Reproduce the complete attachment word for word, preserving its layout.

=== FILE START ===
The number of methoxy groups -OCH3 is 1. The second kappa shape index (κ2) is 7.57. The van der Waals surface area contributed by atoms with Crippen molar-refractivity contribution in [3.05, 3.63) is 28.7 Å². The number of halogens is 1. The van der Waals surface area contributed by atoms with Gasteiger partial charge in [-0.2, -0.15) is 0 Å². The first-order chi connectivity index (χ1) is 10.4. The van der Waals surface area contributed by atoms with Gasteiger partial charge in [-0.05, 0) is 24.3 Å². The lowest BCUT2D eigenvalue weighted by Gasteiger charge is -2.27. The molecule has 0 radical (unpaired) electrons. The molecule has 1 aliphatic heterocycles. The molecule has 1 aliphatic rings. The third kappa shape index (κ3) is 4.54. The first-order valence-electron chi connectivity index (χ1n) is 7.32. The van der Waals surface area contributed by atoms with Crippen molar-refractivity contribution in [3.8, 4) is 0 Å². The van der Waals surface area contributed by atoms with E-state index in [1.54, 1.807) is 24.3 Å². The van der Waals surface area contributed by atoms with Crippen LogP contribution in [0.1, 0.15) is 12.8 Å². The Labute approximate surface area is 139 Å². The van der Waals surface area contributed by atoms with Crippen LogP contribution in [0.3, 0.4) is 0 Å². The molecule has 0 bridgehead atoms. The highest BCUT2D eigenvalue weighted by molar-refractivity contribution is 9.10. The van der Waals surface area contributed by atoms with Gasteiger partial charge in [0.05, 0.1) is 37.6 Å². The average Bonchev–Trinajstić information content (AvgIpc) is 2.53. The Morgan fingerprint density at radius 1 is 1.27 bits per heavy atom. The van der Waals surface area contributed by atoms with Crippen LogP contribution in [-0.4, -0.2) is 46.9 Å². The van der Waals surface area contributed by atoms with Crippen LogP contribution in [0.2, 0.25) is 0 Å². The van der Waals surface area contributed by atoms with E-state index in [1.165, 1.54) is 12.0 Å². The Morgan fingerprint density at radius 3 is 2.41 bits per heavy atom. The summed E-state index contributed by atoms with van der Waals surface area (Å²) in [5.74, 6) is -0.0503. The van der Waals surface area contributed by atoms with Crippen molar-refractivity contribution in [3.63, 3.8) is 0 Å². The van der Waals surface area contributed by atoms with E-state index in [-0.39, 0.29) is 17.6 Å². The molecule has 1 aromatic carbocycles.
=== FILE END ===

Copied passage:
The number of methoxy groups -OCH3 is 1. The second kappa shape index (κ2) is 7.57. The van der Waals surface area contributed by atoms with Crippen molar-refractivity contribution in [3.05, 3.63) is 28.7 Å². The number of halogens is 1. The van der Waals surface area contributed by atoms with Gasteiger partial charge in [-0.2, -0.15) is 0 Å². The first-order chi connectivity index (χ1) is 10.4. The van der Waals surface area contributed by atoms with Gasteiger partial charge in [-0.05, 0) is 24.3 Å². The lowest BCUT2D eigenvalue weighted by Gasteiger charge is -2.27. The molecule has 0 radical (unpaired) electrons. The molecule has 1 aliphatic heterocycles. The molecule has 1 aliphatic rings. The third kappa shape index (κ3) is 4.54. The first-order valence-electron chi connectivity index (χ1n) is 7.32. The van der Waals surface area contributed by atoms with Crippen molar-refractivity contribution in [3.8, 4) is 0 Å². The van der Waals surface area contributed by atoms with E-state index in [1.54, 1.807) is 24.3 Å². The van der Waals surface area contributed by atoms with Crippen LogP contribution in [0.1, 0.15) is 12.8 Å². The Labute approximate surface area is 139 Å². The van der Waals surface area contributed by atoms with Crippen LogP contribution in [0.3, 0.4) is 0 Å². The molecule has 0 bridgehead atoms. The highest BCUT2D eigenvalue weighted by molar-refractivity contribution is 9.10. The van der Waals surface area contributed by atoms with Gasteiger partial charge in [0.05, 0.1) is 37.6 Å². The average Bonchev–Trinajstić information content (AvgIpc) is 2.53. The Morgan fingerprint density at radius 1 is 1.27 bits per heavy atom. The van der Waals surface area contributed by atoms with Crippen LogP contribution in [-0.4, -0.2) is 46.9 Å². The van der Waals surface area contributed by atoms with Crippen LogP contribution in [0.2, 0.25) is 0 Å². The van der Waals surface area contributed by atoms with E-state index in [1.165, 1.54) is 12.0 Å². The Morgan fingerprint density at radius 3 is 2.41 bits per heavy atom. The summed E-state index contributed by atoms with van der Waals surface area (Å²) in [5.74, 6) is -0.0503. The van der Waals surface area contributed by atoms with Crippen molar-refractivity contribution in [3.63, 3.8) is 0 Å². The van der Waals surface area contributed by atoms with E-state index in [-0.39, 0.29) is 17.6 Å². The molecule has 1 aromatic carbocycles.